The trial of Tan Zuoren (谭作人), writer and environmental activist, in the Intermediate People’s Court in Chengdu, Sichuan Province, ended without a court decision today, August 12, 2009. Tan was tried for “incitement to subvert state power.” Before the trial, the well known artist Ai Weiwei (艾未未), who had made a special trip from Beijing to Chengdu in the hope of attending the trial as a witness for Tan, was beaten by Chengdu police and detained in his hotel room for 11 hours.
Tan’s wife, Wang Qinghua (王庆华), attended the trial. She told Human Rights in China (HRIC) that the court did not allow Tan to make the final statement to which he was entitled and did not allow any defense witnesses to attend the trial; and that the judge repeatedly interrupted the defense lawyer, Pu Zhiqiang (浦志强).
Wang also said that the court only allowed her and her older daughter into the courtroom, and barred her younger daughter, as well as Tan’s brother and nephew, from entering. The latter two had flown to Chengdu from the United States to attend the trial. According to Pu, about 100 policemen filled the seats in the courtroom. Wang said that more than 100 people, including family members of earthquake victims, protested outside the court, saying, “If even his own daughter can’t enter the court, what kind of public trial is this?”
Tan Zuoren is a writer and environmental activist based in Sichuan Province. He was the editor-in-chief of Wenhua Ren (文化人) magazine, and was recognized by the Sichuan media as one of “Chengdu’s Enlightened Citizens.” After the Sichuan earthquake, he and Xie Yihui (谢贻卉) conducted a nearly three-month investigation by interviewing families who lost their children in the collapsed schools. They published their findings in an online report titled “Independent Investigative Report by Citizens,” in which they criticized the government for not conducting a thorough investigation into the causes of the collapse of the schools and for under-reporting the number of victims. Tan was detained on March 28, 2009, three days after the publication of the report, on suspicion of “incitement to subvert state power.”
The indictment, however, downplayed the publication of the report as a reason for Tan’s prosecution. It cited three actions that constituted the crime of “incitement to subvert state power”: 1) Tan libeled the government when he criticized the government’s handling of June Fourth in a May 2007 online article; 2) Tan agreed to be interviewed by “the enemy radio station outside of China, Sound of Hope,” in 2008 regarding a blood donation campaign that he initiated to commemorate the June Fourth crackdown, and exchanged e-mail with June Fourth dissident Wang Dan on commemorative activities; and 3) Tan, in interviews with media outside China after the May 12, 2008 earthquake, said many things that “gravely harmed the image of our Party and government.”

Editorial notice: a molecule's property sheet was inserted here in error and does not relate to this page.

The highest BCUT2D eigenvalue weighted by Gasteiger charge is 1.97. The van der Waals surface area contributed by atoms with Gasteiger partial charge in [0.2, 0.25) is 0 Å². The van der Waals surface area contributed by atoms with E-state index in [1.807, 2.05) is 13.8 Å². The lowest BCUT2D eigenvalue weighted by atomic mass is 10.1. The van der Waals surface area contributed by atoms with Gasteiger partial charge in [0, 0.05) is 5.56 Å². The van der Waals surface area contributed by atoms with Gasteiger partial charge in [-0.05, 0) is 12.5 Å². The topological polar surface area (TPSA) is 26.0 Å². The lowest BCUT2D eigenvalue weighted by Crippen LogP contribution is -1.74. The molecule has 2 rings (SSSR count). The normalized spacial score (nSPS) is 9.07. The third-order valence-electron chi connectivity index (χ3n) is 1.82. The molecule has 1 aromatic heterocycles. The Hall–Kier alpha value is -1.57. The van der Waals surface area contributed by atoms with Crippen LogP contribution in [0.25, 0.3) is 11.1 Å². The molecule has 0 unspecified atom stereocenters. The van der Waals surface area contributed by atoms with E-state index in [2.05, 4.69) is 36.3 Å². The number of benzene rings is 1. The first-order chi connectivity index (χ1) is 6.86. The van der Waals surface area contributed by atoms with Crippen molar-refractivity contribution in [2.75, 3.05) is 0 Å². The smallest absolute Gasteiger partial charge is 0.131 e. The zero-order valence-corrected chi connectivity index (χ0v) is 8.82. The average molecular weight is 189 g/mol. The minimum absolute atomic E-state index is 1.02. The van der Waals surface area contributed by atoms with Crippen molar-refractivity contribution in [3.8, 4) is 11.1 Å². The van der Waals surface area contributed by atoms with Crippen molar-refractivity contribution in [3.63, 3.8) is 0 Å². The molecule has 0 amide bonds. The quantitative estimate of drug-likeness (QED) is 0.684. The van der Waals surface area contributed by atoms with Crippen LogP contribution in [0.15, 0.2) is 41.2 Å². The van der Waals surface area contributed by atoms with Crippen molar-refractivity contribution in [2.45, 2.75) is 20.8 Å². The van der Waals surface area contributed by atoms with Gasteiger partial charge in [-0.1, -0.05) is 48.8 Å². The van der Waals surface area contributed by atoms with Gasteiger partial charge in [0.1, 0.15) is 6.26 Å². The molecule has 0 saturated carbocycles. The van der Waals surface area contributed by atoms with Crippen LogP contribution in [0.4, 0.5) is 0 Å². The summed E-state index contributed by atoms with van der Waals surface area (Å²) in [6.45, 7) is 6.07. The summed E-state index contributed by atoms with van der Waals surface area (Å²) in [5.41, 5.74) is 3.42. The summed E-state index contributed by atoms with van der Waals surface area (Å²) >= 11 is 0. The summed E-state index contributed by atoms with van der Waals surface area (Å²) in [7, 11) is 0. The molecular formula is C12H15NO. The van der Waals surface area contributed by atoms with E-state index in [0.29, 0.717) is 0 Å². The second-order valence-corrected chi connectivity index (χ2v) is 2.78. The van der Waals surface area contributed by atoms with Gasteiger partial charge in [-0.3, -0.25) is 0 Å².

Tan’s lawyers Pu Zhiqiang and Xia Lin (夏霖) maintain that Tan is innocent. Pu told HRIC: “According to the principle of the criminal law, receiving e-mail and initiating a blood donation drive are not criminal offenses. Tan’s investigation into the truth of the earthquake and his criticism of the government did not constitute slander or incitement to subvert the government.” He added that this was a terrible trial, and shows the extreme anxiety of the court.
“The indictment, coming two years after the alleged initial offenses of libeling the government in May 2007, and one year after the June 2008 Sound of Hope interview, strains credibility and common sense,” said Sharon Hom, executive director of HRIC. “In fact, Tan was prosecuted because his report touched the Achilles heel of the authorities. His prosecution is ‘killing one to warn a hundred,’ intended to stop Tan and others from looking further into the true cause of the tragedy.”
Ai Weiwei was a design consultant for the “Bird’s Nest,” the Beijing Olympics stadium. After the Sichuan earthquake, he initiated the “May 12” Investigation of the Student Earthquake Victims. Ai told HRIC that he arrived in Chengdu on the evening of August 11. At midnight, between 20 and 30 Chengdu policemen came to his hotel room. When Ai asked them for identification, one of the policemen punched him in the chin, which became so swollen that he could not close his mouth. Ai said that he had no doubt that the police action was timed to prevent him from attending the trial.
For more information on Sichuan earthquake-related trials, see:
- “Authorities Kidnapped and Prevented Court Appearance by Witness for Huang Qi’s Case,” August 5, 2009
- “Authorities Denied Bail and Medicines for Detained Activist Huang Qi,” July 28, 2008
- “Detained Rights Activist Huang Qi Formally Arrested,” July 18, 2008
- “Huang Qi Denied Access to Counsel,” June 24, 2008
- “Rights Activist Huang Qi Detained on Suspicion of Holding State Secrets,” June 16, 2008
- “Human Rights in China Condemns the Detention of Huang Qi by Police in Chengdu,” June 14, 2008
For Tan Zuoren’s investigative report, see:
- Tan Zuoren and Xie Yihui, “Independent Investigative Report by Citizens,” March 25, 2009 (Chinese only)